Blocks should not be tapped excessively, or at all if possible, to align them, as this tends to make them lose adhesion with the mortar bed. This is particularly the case with aerated concrete blocks, which have a higher suction rate and tend to dry out the mortar bed quite quickly.
Instead, try to squeeze the blocks into position, which means avoiding spreading joints that are too thick. A common mistake made by many people who are new to bricklaying is to assume that, because a block is big, the mortar joints should also be big. This is simply not the case. When laying blocks, bed joints and cross-joints are 10mm, as they are for brickwork. The size of blocks has been designed to complement bricks, with one course of blocks being the same height/gauge as three courses of brickwork and one block being the same length as two bricks with a 10mm cross-joint in between (Fig 144).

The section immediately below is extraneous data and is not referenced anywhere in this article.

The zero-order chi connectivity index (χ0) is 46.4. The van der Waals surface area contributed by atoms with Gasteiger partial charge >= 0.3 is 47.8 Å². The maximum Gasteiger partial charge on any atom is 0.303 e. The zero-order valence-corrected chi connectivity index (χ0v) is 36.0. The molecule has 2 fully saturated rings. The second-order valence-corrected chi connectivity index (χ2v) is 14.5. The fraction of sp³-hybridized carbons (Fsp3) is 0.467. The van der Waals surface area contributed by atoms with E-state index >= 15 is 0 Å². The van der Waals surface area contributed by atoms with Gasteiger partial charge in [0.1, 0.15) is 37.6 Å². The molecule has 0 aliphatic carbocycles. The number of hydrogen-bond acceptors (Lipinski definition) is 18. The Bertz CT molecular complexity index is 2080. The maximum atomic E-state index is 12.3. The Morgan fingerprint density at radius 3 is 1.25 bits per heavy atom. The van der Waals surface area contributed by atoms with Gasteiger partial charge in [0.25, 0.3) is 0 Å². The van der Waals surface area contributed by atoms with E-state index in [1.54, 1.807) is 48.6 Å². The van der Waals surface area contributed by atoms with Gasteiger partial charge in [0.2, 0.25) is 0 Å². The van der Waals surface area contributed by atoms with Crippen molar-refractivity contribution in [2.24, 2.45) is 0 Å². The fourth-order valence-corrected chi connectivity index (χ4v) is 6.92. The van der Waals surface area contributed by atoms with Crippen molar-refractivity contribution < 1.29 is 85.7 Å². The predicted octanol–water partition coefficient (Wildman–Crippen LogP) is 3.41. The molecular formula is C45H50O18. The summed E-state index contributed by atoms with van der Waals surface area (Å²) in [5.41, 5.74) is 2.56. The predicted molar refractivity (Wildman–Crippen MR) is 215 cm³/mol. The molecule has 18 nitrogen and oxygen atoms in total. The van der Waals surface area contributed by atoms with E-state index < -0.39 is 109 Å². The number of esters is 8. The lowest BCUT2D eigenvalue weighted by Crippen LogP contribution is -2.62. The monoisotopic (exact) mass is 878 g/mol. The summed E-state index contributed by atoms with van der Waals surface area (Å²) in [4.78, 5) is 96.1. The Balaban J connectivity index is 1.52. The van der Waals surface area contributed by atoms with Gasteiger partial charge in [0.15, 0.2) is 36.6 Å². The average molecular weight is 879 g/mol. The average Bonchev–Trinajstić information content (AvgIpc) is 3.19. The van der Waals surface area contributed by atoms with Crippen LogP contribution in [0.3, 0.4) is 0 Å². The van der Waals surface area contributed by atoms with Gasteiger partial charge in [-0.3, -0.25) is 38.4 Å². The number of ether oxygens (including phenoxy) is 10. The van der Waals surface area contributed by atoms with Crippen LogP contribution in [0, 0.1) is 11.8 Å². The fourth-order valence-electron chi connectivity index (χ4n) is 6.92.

Fig. 144 Size comparison between bricks and 100mm blocks.
When laying aerated concrete blocks for fair-faced work, be careful not to damage arrises during handling and laying. Aerated blocks break easily if dropped and carelessly trimming off mortar with the trowel when spreading bed joints can easily cut the edge of a block. Similarly, the block face is easily damaged when adjusting the block to position by careless use of the edge of the trowel blade.